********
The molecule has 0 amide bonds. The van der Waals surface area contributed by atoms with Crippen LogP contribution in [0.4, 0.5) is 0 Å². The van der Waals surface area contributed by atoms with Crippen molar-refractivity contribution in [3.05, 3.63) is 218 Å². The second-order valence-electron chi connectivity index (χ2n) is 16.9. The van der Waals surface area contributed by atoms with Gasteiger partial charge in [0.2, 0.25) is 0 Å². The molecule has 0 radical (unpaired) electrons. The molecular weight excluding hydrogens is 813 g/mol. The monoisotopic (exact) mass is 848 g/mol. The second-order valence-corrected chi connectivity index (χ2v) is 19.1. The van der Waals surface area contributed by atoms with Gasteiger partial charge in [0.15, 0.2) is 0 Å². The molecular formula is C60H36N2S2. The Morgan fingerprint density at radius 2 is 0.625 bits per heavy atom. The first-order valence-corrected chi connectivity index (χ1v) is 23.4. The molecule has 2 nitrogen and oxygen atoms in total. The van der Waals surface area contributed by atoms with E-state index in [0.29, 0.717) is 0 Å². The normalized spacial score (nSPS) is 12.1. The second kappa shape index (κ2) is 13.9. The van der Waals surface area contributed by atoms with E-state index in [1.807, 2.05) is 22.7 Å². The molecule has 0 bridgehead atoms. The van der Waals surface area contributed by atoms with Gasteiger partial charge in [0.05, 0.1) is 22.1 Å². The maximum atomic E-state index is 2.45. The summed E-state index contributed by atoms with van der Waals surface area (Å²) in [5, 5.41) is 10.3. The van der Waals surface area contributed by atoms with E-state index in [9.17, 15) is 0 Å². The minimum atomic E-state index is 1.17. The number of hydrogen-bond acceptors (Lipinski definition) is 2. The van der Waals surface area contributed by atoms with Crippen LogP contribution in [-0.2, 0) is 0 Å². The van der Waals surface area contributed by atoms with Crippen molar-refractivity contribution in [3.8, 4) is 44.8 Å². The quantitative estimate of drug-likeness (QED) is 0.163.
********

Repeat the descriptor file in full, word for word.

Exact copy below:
The molecule has 0 amide bonds. The van der Waals surface area contributed by atoms with Crippen LogP contribution in [0.4, 0.5) is 0 Å². The van der Waals surface area contributed by atoms with Crippen molar-refractivity contribution in [3.05, 3.63) is 218 Å². The second-order valence-electron chi connectivity index (χ2n) is 16.9. The van der Waals surface area contributed by atoms with Gasteiger partial charge in [0.2, 0.25) is 0 Å². The molecule has 0 radical (unpaired) electrons. The molecular weight excluding hydrogens is 813 g/mol. The monoisotopic (exact) mass is 848 g/mol. The second-order valence-corrected chi connectivity index (χ2v) is 19.1. The van der Waals surface area contributed by atoms with Gasteiger partial charge in [0.15, 0.2) is 0 Å². The molecular formula is C60H36N2S2. The Morgan fingerprint density at radius 2 is 0.625 bits per heavy atom. The first-order valence-corrected chi connectivity index (χ1v) is 23.4. The molecule has 2 nitrogen and oxygen atoms in total. The van der Waals surface area contributed by atoms with E-state index in [0.29, 0.717) is 0 Å². The normalized spacial score (nSPS) is 12.1. The second kappa shape index (κ2) is 13.9. The van der Waals surface area contributed by atoms with E-state index in [1.807, 2.05) is 22.7 Å². The molecule has 0 bridgehead atoms. The van der Waals surface area contributed by atoms with Gasteiger partial charge in [0.05, 0.1) is 22.1 Å². The maximum atomic E-state index is 2.45. The summed E-state index contributed by atoms with van der Waals surface area (Å²) in [5, 5.41) is 10.3. The van der Waals surface area contributed by atoms with E-state index in [9.17, 15) is 0 Å². The minimum atomic E-state index is 1.17. The number of hydrogen-bond acceptors (Lipinski definition) is 2. The van der Waals surface area contributed by atoms with Crippen LogP contribution in [-0.2, 0) is 0 Å². The van der Waals surface area contributed by atoms with Crippen molar-refractivity contribution in [3.8, 4) is 44.8 Å². The quantitative estimate of drug-likeness (QED) is 0.163.